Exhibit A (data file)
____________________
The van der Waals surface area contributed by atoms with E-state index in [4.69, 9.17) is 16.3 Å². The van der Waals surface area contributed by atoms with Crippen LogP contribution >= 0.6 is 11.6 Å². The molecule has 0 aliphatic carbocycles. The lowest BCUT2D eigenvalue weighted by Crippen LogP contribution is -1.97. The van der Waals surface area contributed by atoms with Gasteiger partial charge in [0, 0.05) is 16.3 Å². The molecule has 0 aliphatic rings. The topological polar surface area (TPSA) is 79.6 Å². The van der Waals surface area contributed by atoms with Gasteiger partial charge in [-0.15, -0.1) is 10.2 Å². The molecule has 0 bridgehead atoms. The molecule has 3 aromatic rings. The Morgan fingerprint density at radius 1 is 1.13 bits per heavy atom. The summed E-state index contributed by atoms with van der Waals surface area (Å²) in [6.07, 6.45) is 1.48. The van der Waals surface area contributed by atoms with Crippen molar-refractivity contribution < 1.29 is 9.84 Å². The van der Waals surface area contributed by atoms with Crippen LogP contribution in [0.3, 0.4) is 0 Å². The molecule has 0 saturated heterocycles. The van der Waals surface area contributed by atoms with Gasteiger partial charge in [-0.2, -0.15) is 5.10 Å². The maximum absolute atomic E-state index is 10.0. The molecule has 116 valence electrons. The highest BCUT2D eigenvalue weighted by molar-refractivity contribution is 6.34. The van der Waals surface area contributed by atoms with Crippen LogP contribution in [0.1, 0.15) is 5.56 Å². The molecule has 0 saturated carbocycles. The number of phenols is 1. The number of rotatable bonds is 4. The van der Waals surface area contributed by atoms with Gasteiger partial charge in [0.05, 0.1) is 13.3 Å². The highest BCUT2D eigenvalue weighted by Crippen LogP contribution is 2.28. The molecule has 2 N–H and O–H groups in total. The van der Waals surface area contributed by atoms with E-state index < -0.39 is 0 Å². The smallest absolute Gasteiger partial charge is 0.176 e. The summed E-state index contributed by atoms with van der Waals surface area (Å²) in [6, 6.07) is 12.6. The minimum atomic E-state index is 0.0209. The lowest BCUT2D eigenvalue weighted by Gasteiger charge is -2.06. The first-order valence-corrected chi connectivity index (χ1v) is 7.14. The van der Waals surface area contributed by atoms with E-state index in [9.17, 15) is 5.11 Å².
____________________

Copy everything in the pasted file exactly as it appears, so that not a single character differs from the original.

The van der Waals surface area contributed by atoms with E-state index in [4.69, 9.17) is 16.3 Å². The van der Waals surface area contributed by atoms with Crippen LogP contribution >= 0.6 is 11.6 Å². The molecule has 0 aliphatic carbocycles. The lowest BCUT2D eigenvalue weighted by Crippen LogP contribution is -1.97. The van der Waals surface area contributed by atoms with Gasteiger partial charge in [0, 0.05) is 16.3 Å². The molecule has 0 aliphatic rings. The topological polar surface area (TPSA) is 79.6 Å². The van der Waals surface area contributed by atoms with Gasteiger partial charge in [-0.15, -0.1) is 10.2 Å². The molecule has 0 bridgehead atoms. The molecule has 3 aromatic rings. The Morgan fingerprint density at radius 1 is 1.13 bits per heavy atom. The summed E-state index contributed by atoms with van der Waals surface area (Å²) in [6.07, 6.45) is 1.48. The van der Waals surface area contributed by atoms with Crippen molar-refractivity contribution < 1.29 is 9.84 Å². The van der Waals surface area contributed by atoms with Crippen LogP contribution in [0.3, 0.4) is 0 Å². The molecule has 0 saturated heterocycles. The van der Waals surface area contributed by atoms with Gasteiger partial charge in [-0.2, -0.15) is 5.10 Å². The maximum absolute atomic E-state index is 10.0. The molecule has 116 valence electrons. The highest BCUT2D eigenvalue weighted by molar-refractivity contribution is 6.34. The van der Waals surface area contributed by atoms with Crippen LogP contribution in [0.1, 0.15) is 5.56 Å². The molecule has 0 saturated carbocycles. The number of phenols is 1. The number of rotatable bonds is 4. The van der Waals surface area contributed by atoms with Gasteiger partial charge in [0.05, 0.1) is 13.3 Å². The highest BCUT2D eigenvalue weighted by Crippen LogP contribution is 2.28. The molecule has 2 N–H and O–H groups in total. The van der Waals surface area contributed by atoms with E-state index < -0.39 is 0 Å². The smallest absolute Gasteiger partial charge is 0.176 e. The summed E-state index contributed by atoms with van der Waals surface area (Å²) in [6, 6.07) is 12.6. The minimum atomic E-state index is 0.0209. The lowest BCUT2D eigenvalue weighted by Gasteiger charge is -2.06. The first-order valence-corrected chi connectivity index (χ1v) is 7.14. The van der Waals surface area contributed by atoms with E-state index in [9.17, 15) is 5.11 Å².